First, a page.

Why don't people have their drops at a useable height?


The Monch
Inside my skull
Doesn't matter what kind of bike you get, you're bound to have some setup to do to get a basic fit out of the box. If you are going to be doing regular rides of any great distance, then wearing bike-specific clothes is bound to improve your comfort. and having saddle and bars at an appropriate height will help your efficiency.

I was in my mid-fifties when I started riding regularly - using a road bike for commuting - but it didn't take me long to have my bar tops about 4" below the saddle and I ride mostly on the brake hoods, but I do get down on the drops when going faster than normal.
Or you can ride a recumbent and be done with all this crap about bike specific clothes and fit this, fit that.


Legendary Member
Or you can ride a recumbent and be done with all this crap about bike specific clothes and fit this, fit that.
Surely it's only crap in the individual's mind? Whatever one rides one needs suitable clothing, it's just a question of what that clothing is. I'd also imagine a recumbent has to be set up for the individual?

I've had a couple of fun goes in a recumbent. If I was in one for several hours I'd want to wear something other than street clothes.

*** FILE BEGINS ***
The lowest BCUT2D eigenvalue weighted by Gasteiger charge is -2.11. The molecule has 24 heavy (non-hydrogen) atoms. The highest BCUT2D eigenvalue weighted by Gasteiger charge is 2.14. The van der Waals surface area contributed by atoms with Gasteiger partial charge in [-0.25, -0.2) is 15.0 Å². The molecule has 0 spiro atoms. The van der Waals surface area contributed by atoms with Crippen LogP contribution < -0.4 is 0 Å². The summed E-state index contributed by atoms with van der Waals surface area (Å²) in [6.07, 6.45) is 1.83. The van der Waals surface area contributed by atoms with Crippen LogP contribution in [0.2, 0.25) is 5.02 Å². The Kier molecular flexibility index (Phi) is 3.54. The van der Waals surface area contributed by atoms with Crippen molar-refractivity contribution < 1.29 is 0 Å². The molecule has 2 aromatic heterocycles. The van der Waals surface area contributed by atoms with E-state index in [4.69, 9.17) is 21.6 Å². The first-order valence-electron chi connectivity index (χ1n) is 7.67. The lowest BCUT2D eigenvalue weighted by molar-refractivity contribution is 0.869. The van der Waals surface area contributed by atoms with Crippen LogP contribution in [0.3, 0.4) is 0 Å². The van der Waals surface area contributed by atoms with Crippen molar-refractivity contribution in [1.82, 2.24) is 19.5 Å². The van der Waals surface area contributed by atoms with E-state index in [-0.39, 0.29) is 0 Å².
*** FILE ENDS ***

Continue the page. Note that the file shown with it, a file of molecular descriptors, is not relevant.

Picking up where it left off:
Nope. Front ones provide feet rests for small passengers. Rear ones have red blinkies on them. 👍
My Xtracycle has a set on the luggage rack for similar purposes, salvaged from a truly awful Supermarket Special a friend was chucking out.

I still haven't figured out how I want to positionmy drop handlebars. I just figured I was doing it wrong and left it at that.

Shearwater Missile

Über Member
Heart of Suffolk
I spend most of my time in the drops. On my Claude Butler the tops are just below saddle height and I have compact bars. I just like the feel of the drops. My summer bike, Vitus Venon has exactly the same bars but have a bit more drop due to head tube height. Since I first had a drop handle bar bike at the age of 13 I have always used the drops, I guess it is what I have been used to. I do have neck issues but have gotten the handlebar height right as I don`t usually suffer when riding. You just have to ride what is comfortable for you. If you are not comfortable you will not ride well as many would testify. I think that even the pro`s would be uncomfortable if they rode constantly in the drops, but then their saddle to bar drop is a lot greater than the average cyclist. Comfort should always win.


If you mean padded shorts, that's not bound at all.
Padded shorts are good - I wear them most of the time. However, they're not essential. On longer runs you'll need clothes that don't chafe, will wick the sweat, and are appropriate for the weather you're riding in. Lots of sports / outdoor clothing fits this bill, but cycle-specific fits it best if you do a lot of cycling.
Top Bottom